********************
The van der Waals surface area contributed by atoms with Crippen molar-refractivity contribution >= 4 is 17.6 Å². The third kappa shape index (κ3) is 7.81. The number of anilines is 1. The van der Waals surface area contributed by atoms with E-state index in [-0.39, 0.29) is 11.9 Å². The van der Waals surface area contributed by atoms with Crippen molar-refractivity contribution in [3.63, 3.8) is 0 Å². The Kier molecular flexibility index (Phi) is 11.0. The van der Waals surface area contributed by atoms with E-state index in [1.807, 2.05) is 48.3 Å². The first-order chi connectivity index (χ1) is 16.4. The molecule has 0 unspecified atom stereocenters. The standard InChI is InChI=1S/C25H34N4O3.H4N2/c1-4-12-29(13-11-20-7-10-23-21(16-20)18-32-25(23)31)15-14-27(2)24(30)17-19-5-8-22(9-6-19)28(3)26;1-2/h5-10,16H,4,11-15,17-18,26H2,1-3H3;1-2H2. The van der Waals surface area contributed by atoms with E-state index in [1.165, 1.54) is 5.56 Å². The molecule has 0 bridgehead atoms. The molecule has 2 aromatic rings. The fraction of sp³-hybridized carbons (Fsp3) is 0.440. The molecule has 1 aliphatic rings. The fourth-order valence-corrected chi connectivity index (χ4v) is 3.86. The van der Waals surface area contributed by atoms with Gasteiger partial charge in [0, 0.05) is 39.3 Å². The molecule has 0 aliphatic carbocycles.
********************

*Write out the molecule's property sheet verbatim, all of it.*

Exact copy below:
The van der Waals surface area contributed by atoms with Crippen molar-refractivity contribution >= 4 is 17.6 Å². The third kappa shape index (κ3) is 7.81. The number of anilines is 1. The van der Waals surface area contributed by atoms with E-state index in [-0.39, 0.29) is 11.9 Å². The van der Waals surface area contributed by atoms with Crippen molar-refractivity contribution in [3.63, 3.8) is 0 Å². The Kier molecular flexibility index (Phi) is 11.0. The van der Waals surface area contributed by atoms with E-state index in [1.807, 2.05) is 48.3 Å². The first-order chi connectivity index (χ1) is 16.4. The molecule has 0 unspecified atom stereocenters. The standard InChI is InChI=1S/C25H34N4O3.H4N2/c1-4-12-29(13-11-20-7-10-23-21(16-20)18-32-25(23)31)15-14-27(2)24(30)17-19-5-8-22(9-6-19)28(3)26;1-2/h5-10,16H,4,11-15,17-18,26H2,1-3H3;1-2H2. The van der Waals surface area contributed by atoms with E-state index in [1.165, 1.54) is 5.56 Å². The molecule has 0 bridgehead atoms. The molecule has 2 aromatic rings. The fraction of sp³-hybridized carbons (Fsp3) is 0.440. The molecule has 1 aliphatic rings. The fourth-order valence-corrected chi connectivity index (χ4v) is 3.86. The van der Waals surface area contributed by atoms with Gasteiger partial charge in [0, 0.05) is 39.3 Å². The molecule has 0 aliphatic carbocycles.